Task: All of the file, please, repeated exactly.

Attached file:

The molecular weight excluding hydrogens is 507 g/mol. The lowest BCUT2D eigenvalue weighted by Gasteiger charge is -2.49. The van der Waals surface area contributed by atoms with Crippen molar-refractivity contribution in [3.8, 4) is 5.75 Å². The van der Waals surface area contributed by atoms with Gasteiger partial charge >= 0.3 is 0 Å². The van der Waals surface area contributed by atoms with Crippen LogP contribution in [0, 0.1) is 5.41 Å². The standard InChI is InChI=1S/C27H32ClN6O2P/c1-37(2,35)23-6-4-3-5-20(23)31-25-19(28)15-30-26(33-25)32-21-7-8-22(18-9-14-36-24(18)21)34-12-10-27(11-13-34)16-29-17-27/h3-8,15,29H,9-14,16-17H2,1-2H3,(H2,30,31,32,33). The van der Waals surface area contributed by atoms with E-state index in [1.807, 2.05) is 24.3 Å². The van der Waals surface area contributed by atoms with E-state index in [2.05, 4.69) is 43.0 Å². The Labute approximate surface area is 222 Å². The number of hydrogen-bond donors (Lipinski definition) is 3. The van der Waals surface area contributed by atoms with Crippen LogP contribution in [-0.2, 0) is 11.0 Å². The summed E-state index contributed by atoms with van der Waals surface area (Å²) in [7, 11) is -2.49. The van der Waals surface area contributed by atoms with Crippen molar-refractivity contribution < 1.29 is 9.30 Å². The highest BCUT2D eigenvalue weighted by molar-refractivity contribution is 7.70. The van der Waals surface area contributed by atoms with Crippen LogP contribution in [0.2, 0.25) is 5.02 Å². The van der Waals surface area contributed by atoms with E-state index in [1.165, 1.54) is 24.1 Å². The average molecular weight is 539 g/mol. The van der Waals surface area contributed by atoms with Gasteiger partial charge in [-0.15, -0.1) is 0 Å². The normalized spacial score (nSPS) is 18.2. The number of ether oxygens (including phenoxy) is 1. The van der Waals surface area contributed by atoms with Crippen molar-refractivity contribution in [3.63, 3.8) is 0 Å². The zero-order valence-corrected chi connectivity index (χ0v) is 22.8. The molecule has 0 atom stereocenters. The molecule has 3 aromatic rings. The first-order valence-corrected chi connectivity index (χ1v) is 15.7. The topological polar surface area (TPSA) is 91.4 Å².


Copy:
The molecular weight excluding hydrogens is 507 g/mol. The lowest BCUT2D eigenvalue weighted by Gasteiger charge is -2.49. The van der Waals surface area contributed by atoms with Crippen molar-refractivity contribution in [3.8, 4) is 5.75 Å². The van der Waals surface area contributed by atoms with Gasteiger partial charge >= 0.3 is 0 Å². The van der Waals surface area contributed by atoms with Crippen LogP contribution in [0, 0.1) is 5.41 Å². The standard InChI is InChI=1S/C27H32ClN6O2P/c1-37(2,35)23-6-4-3-5-20(23)31-25-19(28)15-30-26(33-25)32-21-7-8-22(18-9-14-36-24(18)21)34-12-10-27(11-13-34)16-29-17-27/h3-8,15,29H,9-14,16-17H2,1-2H3,(H2,30,31,32,33). The van der Waals surface area contributed by atoms with E-state index in [1.807, 2.05) is 24.3 Å². The van der Waals surface area contributed by atoms with E-state index in [2.05, 4.69) is 43.0 Å². The Labute approximate surface area is 222 Å². The number of hydrogen-bond donors (Lipinski definition) is 3. The van der Waals surface area contributed by atoms with Crippen LogP contribution in [-0.2, 0) is 11.0 Å². The summed E-state index contributed by atoms with van der Waals surface area (Å²) in [7, 11) is -2.49. The van der Waals surface area contributed by atoms with Crippen molar-refractivity contribution < 1.29 is 9.30 Å². The highest BCUT2D eigenvalue weighted by molar-refractivity contribution is 7.70. The van der Waals surface area contributed by atoms with Crippen LogP contribution in [0.2, 0.25) is 5.02 Å². The van der Waals surface area contributed by atoms with E-state index in [1.165, 1.54) is 24.1 Å². The average molecular weight is 539 g/mol. The van der Waals surface area contributed by atoms with Gasteiger partial charge in [-0.15, -0.1) is 0 Å². The normalized spacial score (nSPS) is 18.2. The number of ether oxygens (including phenoxy) is 1. The van der Waals surface area contributed by atoms with Crippen molar-refractivity contribution in [3.63, 3.8) is 0 Å². The zero-order valence-corrected chi connectivity index (χ0v) is 22.8. The molecule has 0 atom stereocenters. The molecule has 3 aromatic rings. The first-order valence-corrected chi connectivity index (χ1v) is 15.7. The topological polar surface area (TPSA) is 91.4 Å².